According to IBM, Power9 was about 2.2 times faster for graph analytics workloads and about 1.9 times faster for business intelligence workloads. That’s on a per socket basis, comparing a 12-core Power9 to that of a 12-core Power8 at the same 4GHz clock frequency. Which is a pretty impressive performance bump from one generation to the next, although it should be pointed out that IBM offered no comparisons against the latest Broadwell Xeon chips.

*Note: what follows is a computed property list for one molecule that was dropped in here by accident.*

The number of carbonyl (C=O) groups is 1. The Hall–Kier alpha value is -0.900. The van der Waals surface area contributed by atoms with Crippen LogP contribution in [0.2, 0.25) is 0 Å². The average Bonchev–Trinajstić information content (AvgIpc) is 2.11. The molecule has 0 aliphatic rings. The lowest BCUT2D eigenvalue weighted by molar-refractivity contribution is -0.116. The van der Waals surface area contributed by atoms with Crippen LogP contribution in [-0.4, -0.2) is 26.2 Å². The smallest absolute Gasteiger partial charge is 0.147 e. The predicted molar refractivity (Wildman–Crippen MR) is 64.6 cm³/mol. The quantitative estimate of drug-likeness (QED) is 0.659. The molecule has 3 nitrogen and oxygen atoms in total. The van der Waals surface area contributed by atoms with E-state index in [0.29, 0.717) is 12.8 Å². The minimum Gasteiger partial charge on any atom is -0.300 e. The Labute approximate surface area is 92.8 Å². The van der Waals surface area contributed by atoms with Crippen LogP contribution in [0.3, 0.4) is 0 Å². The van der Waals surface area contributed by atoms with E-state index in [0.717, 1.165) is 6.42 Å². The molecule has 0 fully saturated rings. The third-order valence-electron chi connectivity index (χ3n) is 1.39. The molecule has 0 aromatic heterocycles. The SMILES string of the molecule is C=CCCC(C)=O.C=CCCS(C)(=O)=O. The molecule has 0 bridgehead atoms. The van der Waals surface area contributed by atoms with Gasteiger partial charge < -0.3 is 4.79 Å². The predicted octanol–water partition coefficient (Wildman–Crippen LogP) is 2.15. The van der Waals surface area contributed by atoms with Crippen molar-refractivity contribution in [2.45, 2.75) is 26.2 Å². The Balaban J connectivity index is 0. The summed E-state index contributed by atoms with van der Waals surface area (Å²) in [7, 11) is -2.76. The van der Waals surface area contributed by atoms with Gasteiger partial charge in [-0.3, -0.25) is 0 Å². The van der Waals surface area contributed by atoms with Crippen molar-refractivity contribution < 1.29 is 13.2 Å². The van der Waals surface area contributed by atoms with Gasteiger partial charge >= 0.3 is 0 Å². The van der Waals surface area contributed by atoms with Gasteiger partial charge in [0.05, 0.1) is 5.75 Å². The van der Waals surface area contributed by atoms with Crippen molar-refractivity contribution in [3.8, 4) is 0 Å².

But IBM needn’t worry too much about that. When the Power9 chips start rolling off the fabs next year, they will be facing competition from Intel’s next-generation Skylake Xeons. Skylake is a new microarchitecture and is shaping up to include some big new features, including a new memory architecture (3D XPoint?) and an integrated network fabric. AMD should certainly have its 32-core Zen server processor in the field by then as well, offering another x86 competitor to the Power9. ARM server vendors like Cavium, Applied Micro, Qualcomm, Marvell, Broadcom, and Phytium are also eyeing the server market and will be putting new silicon into the field over the next couple of years. Which is just a long way of saying that IBM has its work cut out for it.